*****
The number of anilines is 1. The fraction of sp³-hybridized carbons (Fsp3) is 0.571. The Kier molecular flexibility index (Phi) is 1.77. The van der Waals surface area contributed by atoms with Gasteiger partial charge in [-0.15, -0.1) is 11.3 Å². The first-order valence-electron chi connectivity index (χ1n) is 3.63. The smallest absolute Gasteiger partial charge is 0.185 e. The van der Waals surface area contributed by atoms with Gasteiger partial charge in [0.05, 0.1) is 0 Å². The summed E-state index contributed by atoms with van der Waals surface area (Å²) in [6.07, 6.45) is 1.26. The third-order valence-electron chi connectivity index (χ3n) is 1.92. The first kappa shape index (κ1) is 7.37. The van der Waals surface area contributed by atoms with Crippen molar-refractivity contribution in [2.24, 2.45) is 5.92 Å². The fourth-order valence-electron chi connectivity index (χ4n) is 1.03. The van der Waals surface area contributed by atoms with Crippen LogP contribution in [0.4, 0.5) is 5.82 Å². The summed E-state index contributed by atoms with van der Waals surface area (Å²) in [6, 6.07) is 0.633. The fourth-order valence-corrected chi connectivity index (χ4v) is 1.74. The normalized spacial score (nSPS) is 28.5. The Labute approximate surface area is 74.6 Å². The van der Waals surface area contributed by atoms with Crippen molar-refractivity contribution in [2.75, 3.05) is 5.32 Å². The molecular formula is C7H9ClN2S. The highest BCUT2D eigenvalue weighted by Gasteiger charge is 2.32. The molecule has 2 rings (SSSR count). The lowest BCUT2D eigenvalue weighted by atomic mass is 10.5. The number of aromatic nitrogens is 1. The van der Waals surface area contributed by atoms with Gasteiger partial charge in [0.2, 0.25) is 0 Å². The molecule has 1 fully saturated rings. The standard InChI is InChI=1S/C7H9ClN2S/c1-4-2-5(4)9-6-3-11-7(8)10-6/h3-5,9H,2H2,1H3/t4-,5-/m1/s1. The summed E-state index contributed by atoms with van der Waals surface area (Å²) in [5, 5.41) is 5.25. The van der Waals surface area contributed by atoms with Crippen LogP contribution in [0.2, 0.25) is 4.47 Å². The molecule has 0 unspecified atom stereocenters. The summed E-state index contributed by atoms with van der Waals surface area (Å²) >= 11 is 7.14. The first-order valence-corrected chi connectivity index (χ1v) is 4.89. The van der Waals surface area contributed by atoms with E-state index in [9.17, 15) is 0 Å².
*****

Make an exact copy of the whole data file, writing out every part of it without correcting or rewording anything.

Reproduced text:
The number of anilines is 1. The fraction of sp³-hybridized carbons (Fsp3) is 0.571. The Kier molecular flexibility index (Phi) is 1.77. The van der Waals surface area contributed by atoms with Gasteiger partial charge in [-0.15, -0.1) is 11.3 Å². The first-order valence-electron chi connectivity index (χ1n) is 3.63. The smallest absolute Gasteiger partial charge is 0.185 e. The van der Waals surface area contributed by atoms with Gasteiger partial charge in [0.05, 0.1) is 0 Å². The summed E-state index contributed by atoms with van der Waals surface area (Å²) in [6.07, 6.45) is 1.26. The third-order valence-electron chi connectivity index (χ3n) is 1.92. The first kappa shape index (κ1) is 7.37. The van der Waals surface area contributed by atoms with Crippen molar-refractivity contribution in [2.24, 2.45) is 5.92 Å². The fourth-order valence-electron chi connectivity index (χ4n) is 1.03. The van der Waals surface area contributed by atoms with Crippen LogP contribution in [0.4, 0.5) is 5.82 Å². The summed E-state index contributed by atoms with van der Waals surface area (Å²) in [6, 6.07) is 0.633. The fourth-order valence-corrected chi connectivity index (χ4v) is 1.74. The normalized spacial score (nSPS) is 28.5. The Labute approximate surface area is 74.6 Å². The van der Waals surface area contributed by atoms with Crippen molar-refractivity contribution in [2.75, 3.05) is 5.32 Å². The molecular formula is C7H9ClN2S. The highest BCUT2D eigenvalue weighted by Gasteiger charge is 2.32. The molecule has 2 rings (SSSR count). The lowest BCUT2D eigenvalue weighted by atomic mass is 10.5. The number of aromatic nitrogens is 1. The van der Waals surface area contributed by atoms with Gasteiger partial charge in [0.2, 0.25) is 0 Å². The molecule has 1 fully saturated rings. The standard InChI is InChI=1S/C7H9ClN2S/c1-4-2-5(4)9-6-3-11-7(8)10-6/h3-5,9H,2H2,1H3/t4-,5-/m1/s1. The summed E-state index contributed by atoms with van der Waals surface area (Å²) in [5, 5.41) is 5.25. The van der Waals surface area contributed by atoms with Crippen LogP contribution in [0.2, 0.25) is 4.47 Å². The molecule has 0 unspecified atom stereocenters. The summed E-state index contributed by atoms with van der Waals surface area (Å²) >= 11 is 7.14. The first-order valence-corrected chi connectivity index (χ1v) is 4.89. The van der Waals surface area contributed by atoms with E-state index in [9.17, 15) is 0 Å².